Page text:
A number of years ago I was creating customer strategy for a credit card processing company and as a result of some intensive customer analytics, I found a rather large customer segment that would gladly by two, three, even five times their current rates because they valued the company’s product and service so highly. I recommended they charge one- to two times more to compensate for the extra value received, which translated into $20MM annual incremental revenue.
However, the CEO focused on one other finding from my research: the selection of merchant services vendors was a once-and-done decision. Companies would select, conduct competitive analyses, perform due diligence, and choose a provider and having done so would almost never again review the rates, fees, or other statement items. The CEO decided to raise all fees AND charge an annual “Membership Fee” of $70.
There are three things wrong with this. First is that it is just plain wrong and unethical. Second, it penalizes everyone rather than capturing the value in play. Everyone is forced to carry an additional burden rather than just those who truly value the service. Third and worst of all, this decision emphasizes short-term revenue at the expense of long-term customer relationships.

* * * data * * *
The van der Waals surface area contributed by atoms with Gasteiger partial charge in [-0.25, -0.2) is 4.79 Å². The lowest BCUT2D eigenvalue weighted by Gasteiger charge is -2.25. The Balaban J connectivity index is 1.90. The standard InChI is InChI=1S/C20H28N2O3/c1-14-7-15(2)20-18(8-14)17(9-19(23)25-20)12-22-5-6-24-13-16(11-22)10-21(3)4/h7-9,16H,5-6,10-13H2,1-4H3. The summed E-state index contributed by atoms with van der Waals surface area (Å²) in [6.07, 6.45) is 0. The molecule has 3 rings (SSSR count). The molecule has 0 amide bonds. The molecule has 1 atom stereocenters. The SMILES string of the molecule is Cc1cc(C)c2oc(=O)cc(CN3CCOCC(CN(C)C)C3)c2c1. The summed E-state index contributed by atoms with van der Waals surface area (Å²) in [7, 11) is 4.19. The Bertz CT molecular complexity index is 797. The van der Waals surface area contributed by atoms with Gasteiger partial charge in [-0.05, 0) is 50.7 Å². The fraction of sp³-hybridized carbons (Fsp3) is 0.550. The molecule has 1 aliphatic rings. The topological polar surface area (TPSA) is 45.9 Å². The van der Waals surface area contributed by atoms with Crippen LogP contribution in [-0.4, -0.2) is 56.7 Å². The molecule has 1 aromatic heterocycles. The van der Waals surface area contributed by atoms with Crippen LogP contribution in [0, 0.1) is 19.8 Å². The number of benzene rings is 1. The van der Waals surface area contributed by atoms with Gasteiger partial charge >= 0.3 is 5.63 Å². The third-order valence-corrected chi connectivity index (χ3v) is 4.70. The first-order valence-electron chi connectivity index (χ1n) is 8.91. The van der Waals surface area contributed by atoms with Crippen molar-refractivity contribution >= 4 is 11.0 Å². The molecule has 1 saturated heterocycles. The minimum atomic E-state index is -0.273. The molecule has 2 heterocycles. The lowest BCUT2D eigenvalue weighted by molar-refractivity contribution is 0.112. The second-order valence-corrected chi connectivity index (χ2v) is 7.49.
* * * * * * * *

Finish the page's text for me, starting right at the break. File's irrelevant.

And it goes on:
As we all learned as children growing up, the foundation of a lie is that it works only as long as you don’t get caught. If your strategy is dependent on not getting caught, Murphy’s Law will inevitably prevail. If your customers don’t notice, your competitors will point it out with great glee! Consequences have a nasty tendency to catch up with us when we can least afford them.
There is a huge amount of research and tremendous anecdotal evidence proving that loyal customers generate anywhere from 5%-33% greater revenue than non-loyal customers. Trust is the foundation for this loyalty. If you destroy trust, customers feel they’ve been abused and taken advantage of. In the end, you sacrifice loyalty, revenue, and customers—it is just that simple.
The question for you is, “What are you doing to customers that you’re hoping nobody notices?” Just because you can do something to your customers, doesn’t mean you should.